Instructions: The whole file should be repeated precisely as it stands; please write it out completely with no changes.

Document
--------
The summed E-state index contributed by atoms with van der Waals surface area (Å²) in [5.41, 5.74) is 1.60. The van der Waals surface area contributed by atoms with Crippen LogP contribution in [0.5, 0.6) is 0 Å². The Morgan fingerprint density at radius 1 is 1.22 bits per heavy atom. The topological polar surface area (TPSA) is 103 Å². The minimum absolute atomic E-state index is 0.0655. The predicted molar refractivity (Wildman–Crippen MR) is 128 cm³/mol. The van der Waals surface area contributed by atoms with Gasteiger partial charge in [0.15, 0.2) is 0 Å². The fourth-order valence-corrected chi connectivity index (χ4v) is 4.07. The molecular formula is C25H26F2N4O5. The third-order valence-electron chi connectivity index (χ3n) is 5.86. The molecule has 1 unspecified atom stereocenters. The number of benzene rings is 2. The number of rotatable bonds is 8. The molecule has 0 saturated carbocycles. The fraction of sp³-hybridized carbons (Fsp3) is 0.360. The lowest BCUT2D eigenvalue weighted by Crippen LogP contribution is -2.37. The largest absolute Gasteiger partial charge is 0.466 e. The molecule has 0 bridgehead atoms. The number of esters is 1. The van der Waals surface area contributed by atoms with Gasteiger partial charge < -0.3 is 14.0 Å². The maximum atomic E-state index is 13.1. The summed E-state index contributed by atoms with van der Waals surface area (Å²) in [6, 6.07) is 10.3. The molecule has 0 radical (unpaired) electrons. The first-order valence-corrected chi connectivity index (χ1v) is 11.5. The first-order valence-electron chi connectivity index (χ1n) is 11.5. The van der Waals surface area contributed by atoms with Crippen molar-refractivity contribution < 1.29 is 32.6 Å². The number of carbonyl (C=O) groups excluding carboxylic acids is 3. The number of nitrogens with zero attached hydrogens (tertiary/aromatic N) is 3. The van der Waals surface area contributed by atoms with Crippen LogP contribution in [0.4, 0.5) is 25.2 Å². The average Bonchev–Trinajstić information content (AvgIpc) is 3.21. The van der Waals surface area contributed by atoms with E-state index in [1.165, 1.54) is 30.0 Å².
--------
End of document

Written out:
The summed E-state index contributed by atoms with van der Waals surface area (Å²) in [5.41, 5.74) is 1.60. The van der Waals surface area contributed by atoms with Crippen LogP contribution in [0.5, 0.6) is 0 Å². The Morgan fingerprint density at radius 1 is 1.22 bits per heavy atom. The topological polar surface area (TPSA) is 103 Å². The minimum absolute atomic E-state index is 0.0655. The predicted molar refractivity (Wildman–Crippen MR) is 128 cm³/mol. The van der Waals surface area contributed by atoms with Gasteiger partial charge in [0.15, 0.2) is 0 Å². The fourth-order valence-corrected chi connectivity index (χ4v) is 4.07. The molecular formula is C25H26F2N4O5. The third-order valence-electron chi connectivity index (χ3n) is 5.86. The molecule has 1 unspecified atom stereocenters. The number of benzene rings is 2. The number of rotatable bonds is 8. The molecule has 0 saturated carbocycles. The fraction of sp³-hybridized carbons (Fsp3) is 0.360. The lowest BCUT2D eigenvalue weighted by Crippen LogP contribution is -2.37. The largest absolute Gasteiger partial charge is 0.466 e. The molecule has 0 bridgehead atoms. The number of esters is 1. The van der Waals surface area contributed by atoms with Gasteiger partial charge < -0.3 is 14.0 Å². The maximum atomic E-state index is 13.1. The summed E-state index contributed by atoms with van der Waals surface area (Å²) in [6, 6.07) is 10.3. The molecule has 0 radical (unpaired) electrons. The first-order valence-corrected chi connectivity index (χ1v) is 11.5. The first-order valence-electron chi connectivity index (χ1n) is 11.5. The van der Waals surface area contributed by atoms with Crippen molar-refractivity contribution < 1.29 is 32.6 Å². The number of carbonyl (C=O) groups excluding carboxylic acids is 3. The number of nitrogens with zero attached hydrogens (tertiary/aromatic N) is 3. The van der Waals surface area contributed by atoms with Crippen LogP contribution in [0.4, 0.5) is 25.2 Å². The average Bonchev–Trinajstić information content (AvgIpc) is 3.21. The van der Waals surface area contributed by atoms with E-state index in [1.165, 1.54) is 30.0 Å².